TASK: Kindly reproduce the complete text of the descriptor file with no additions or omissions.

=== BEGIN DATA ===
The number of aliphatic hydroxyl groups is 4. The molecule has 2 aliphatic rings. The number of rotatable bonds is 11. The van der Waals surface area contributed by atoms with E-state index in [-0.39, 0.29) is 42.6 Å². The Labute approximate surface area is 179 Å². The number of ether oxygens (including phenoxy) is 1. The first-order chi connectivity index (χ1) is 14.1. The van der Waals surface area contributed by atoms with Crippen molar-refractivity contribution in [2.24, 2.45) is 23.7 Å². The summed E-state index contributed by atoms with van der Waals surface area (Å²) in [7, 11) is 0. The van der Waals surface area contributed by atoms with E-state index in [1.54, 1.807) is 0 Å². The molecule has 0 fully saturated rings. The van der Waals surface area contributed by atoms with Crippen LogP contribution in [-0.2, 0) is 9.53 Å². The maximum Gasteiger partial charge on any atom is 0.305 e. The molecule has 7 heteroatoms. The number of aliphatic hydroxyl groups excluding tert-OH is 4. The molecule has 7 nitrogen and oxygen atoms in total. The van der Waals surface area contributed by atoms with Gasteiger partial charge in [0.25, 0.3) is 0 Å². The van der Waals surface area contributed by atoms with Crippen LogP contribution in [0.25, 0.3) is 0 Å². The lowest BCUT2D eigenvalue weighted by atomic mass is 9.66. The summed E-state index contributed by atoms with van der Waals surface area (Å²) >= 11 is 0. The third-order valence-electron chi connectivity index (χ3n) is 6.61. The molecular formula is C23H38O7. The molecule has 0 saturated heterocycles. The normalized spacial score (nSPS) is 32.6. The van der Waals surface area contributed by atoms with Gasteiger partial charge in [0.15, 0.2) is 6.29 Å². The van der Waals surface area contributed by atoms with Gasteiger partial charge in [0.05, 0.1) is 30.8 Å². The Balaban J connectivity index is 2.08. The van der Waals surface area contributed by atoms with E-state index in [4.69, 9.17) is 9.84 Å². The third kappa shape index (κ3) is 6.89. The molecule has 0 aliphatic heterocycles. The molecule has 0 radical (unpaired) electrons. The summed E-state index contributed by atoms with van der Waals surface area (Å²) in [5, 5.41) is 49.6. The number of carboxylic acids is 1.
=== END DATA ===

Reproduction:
The number of aliphatic hydroxyl groups is 4. The molecule has 2 aliphatic rings. The number of rotatable bonds is 11. The van der Waals surface area contributed by atoms with E-state index in [-0.39, 0.29) is 42.6 Å². The Labute approximate surface area is 179 Å². The number of ether oxygens (including phenoxy) is 1. The first-order chi connectivity index (χ1) is 14.1. The van der Waals surface area contributed by atoms with Crippen molar-refractivity contribution in [2.24, 2.45) is 23.7 Å². The summed E-state index contributed by atoms with van der Waals surface area (Å²) in [7, 11) is 0. The van der Waals surface area contributed by atoms with E-state index in [1.54, 1.807) is 0 Å². The molecule has 0 fully saturated rings. The van der Waals surface area contributed by atoms with Crippen LogP contribution in [-0.2, 0) is 9.53 Å². The maximum Gasteiger partial charge on any atom is 0.305 e. The molecule has 7 heteroatoms. The number of aliphatic hydroxyl groups excluding tert-OH is 4. The molecule has 7 nitrogen and oxygen atoms in total. The van der Waals surface area contributed by atoms with Gasteiger partial charge in [0.25, 0.3) is 0 Å². The van der Waals surface area contributed by atoms with Crippen LogP contribution in [0.25, 0.3) is 0 Å². The lowest BCUT2D eigenvalue weighted by atomic mass is 9.66. The summed E-state index contributed by atoms with van der Waals surface area (Å²) >= 11 is 0. The third-order valence-electron chi connectivity index (χ3n) is 6.61. The molecular formula is C23H38O7. The molecule has 0 saturated heterocycles. The normalized spacial score (nSPS) is 32.6. The van der Waals surface area contributed by atoms with Gasteiger partial charge in [0.15, 0.2) is 6.29 Å². The van der Waals surface area contributed by atoms with Gasteiger partial charge in [0.05, 0.1) is 30.8 Å². The Balaban J connectivity index is 2.08. The van der Waals surface area contributed by atoms with E-state index in [4.69, 9.17) is 9.84 Å². The third kappa shape index (κ3) is 6.89. The molecule has 0 aliphatic heterocycles. The molecule has 0 radical (unpaired) electrons. The summed E-state index contributed by atoms with van der Waals surface area (Å²) in [5, 5.41) is 49.6. The number of carboxylic acids is 1.